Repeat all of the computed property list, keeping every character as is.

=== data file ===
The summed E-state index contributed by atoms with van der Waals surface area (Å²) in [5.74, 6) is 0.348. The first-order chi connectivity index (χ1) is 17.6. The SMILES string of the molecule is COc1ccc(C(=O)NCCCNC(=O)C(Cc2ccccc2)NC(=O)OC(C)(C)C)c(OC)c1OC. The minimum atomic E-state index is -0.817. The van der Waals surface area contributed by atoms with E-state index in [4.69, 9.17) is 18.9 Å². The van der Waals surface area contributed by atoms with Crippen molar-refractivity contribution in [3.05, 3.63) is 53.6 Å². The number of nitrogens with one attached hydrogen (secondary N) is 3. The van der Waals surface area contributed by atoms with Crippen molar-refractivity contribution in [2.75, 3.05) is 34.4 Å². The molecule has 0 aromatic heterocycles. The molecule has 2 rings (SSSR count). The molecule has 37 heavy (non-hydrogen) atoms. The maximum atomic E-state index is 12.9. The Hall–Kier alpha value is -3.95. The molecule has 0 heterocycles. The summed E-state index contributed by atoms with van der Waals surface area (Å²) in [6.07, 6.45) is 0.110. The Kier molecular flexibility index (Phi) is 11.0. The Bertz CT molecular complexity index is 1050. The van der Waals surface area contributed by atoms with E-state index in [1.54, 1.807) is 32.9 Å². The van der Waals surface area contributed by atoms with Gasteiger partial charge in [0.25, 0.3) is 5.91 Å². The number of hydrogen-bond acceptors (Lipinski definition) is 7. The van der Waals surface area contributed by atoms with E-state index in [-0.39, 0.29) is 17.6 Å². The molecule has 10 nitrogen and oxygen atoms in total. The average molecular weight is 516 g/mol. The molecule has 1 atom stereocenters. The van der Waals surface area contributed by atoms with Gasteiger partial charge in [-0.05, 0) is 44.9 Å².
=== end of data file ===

The summed E-state index contributed by atoms with van der Waals surface area (Å²) in [5.74, 6) is 0.348. The first-order chi connectivity index (χ1) is 17.6. The SMILES string of the molecule is COc1ccc(C(=O)NCCCNC(=O)C(Cc2ccccc2)NC(=O)OC(C)(C)C)c(OC)c1OC. The minimum atomic E-state index is -0.817. The van der Waals surface area contributed by atoms with E-state index in [4.69, 9.17) is 18.9 Å². The van der Waals surface area contributed by atoms with Crippen molar-refractivity contribution in [3.05, 3.63) is 53.6 Å². The number of nitrogens with one attached hydrogen (secondary N) is 3. The van der Waals surface area contributed by atoms with Crippen molar-refractivity contribution in [2.75, 3.05) is 34.4 Å². The molecule has 0 aromatic heterocycles. The molecule has 2 rings (SSSR count). The molecule has 37 heavy (non-hydrogen) atoms. The maximum atomic E-state index is 12.9. The Hall–Kier alpha value is -3.95. The molecule has 0 heterocycles. The summed E-state index contributed by atoms with van der Waals surface area (Å²) in [6.07, 6.45) is 0.110. The Kier molecular flexibility index (Phi) is 11.0. The Bertz CT molecular complexity index is 1050. The van der Waals surface area contributed by atoms with E-state index in [1.54, 1.807) is 32.9 Å². The van der Waals surface area contributed by atoms with Gasteiger partial charge in [0.25, 0.3) is 5.91 Å². The number of hydrogen-bond acceptors (Lipinski definition) is 7. The van der Waals surface area contributed by atoms with E-state index in [-0.39, 0.29) is 17.6 Å². The molecule has 10 nitrogen and oxygen atoms in total. The average molecular weight is 516 g/mol. The molecule has 1 atom stereocenters. The van der Waals surface area contributed by atoms with Gasteiger partial charge in [-0.05, 0) is 44.9 Å².